thanks neil

                  Comment


                  • #10
                    Good thinking 99. That’s interesting. I love getting to the bottom of techie stuff so Let’s see what else comes in. There’s got to be a genuine reason a flat crown anvil was created all those years ago and it would be great to finally get to the bottom of the story. I think it was a training wheel that allowed apprentices a little latitude but I would be happy to be proven wrong !! JL

                    Comment


                    • #11
                      Originally posted by Kiwi john View Post
                      Been thinking about this for a while but are flats better suited to weak frames that suffer from torsional rigidity ( as opposed to stiffness )? Imagine a frame made from “I “ beam. Yes it will probably provide plenty of stiffness in clamp pressure but I would imagine if you ran over a few walnuts or a weld it’s ability to limit movement laterally would be insufficient to keep top and bottom wheel in the same vertical plane which would produce uneven pressure resulting in “surface blemishes “. If this was the case then it would probably make sense to increase the contact area in order to diminish the point loading. I’m guessing that flat anvils would achieve that at the cost of having to increase the psi to be able to create shape? I just don’t seem to understand the way flat anvils actually work ?!!! JL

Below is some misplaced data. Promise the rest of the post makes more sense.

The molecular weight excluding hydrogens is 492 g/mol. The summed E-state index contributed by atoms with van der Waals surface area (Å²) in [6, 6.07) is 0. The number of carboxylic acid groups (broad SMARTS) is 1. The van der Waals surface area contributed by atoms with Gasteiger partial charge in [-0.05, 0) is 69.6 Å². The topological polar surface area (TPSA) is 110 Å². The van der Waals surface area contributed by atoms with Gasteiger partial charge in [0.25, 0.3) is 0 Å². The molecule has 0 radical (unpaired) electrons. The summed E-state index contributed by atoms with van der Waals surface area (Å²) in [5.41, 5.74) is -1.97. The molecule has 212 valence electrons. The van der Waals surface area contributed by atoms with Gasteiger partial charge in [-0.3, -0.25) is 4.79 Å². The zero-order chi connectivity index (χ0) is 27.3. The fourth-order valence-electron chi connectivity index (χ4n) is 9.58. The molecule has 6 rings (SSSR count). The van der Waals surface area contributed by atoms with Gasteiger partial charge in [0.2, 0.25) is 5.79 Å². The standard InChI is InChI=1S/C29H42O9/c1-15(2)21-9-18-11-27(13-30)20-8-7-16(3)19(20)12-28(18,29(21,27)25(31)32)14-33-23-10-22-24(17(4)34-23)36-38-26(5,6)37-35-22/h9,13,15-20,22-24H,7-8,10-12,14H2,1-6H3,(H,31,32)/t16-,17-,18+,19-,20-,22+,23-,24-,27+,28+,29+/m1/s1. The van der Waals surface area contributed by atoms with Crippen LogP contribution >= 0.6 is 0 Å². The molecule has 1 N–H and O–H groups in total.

John within a few days a video will be posted about the subject , explaining and showing WHY the flats do not work either with stiff or weak frames. One thing is for sure after this video I will be hated by some fox's LOL
                      Peter T.

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                      • #12
                        only hated by the people that don't matter lol
                        thanks neil

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                        • #13
                          Just know that you are among loved ones Pete ! Keep doing what you do as we are very appreciative .....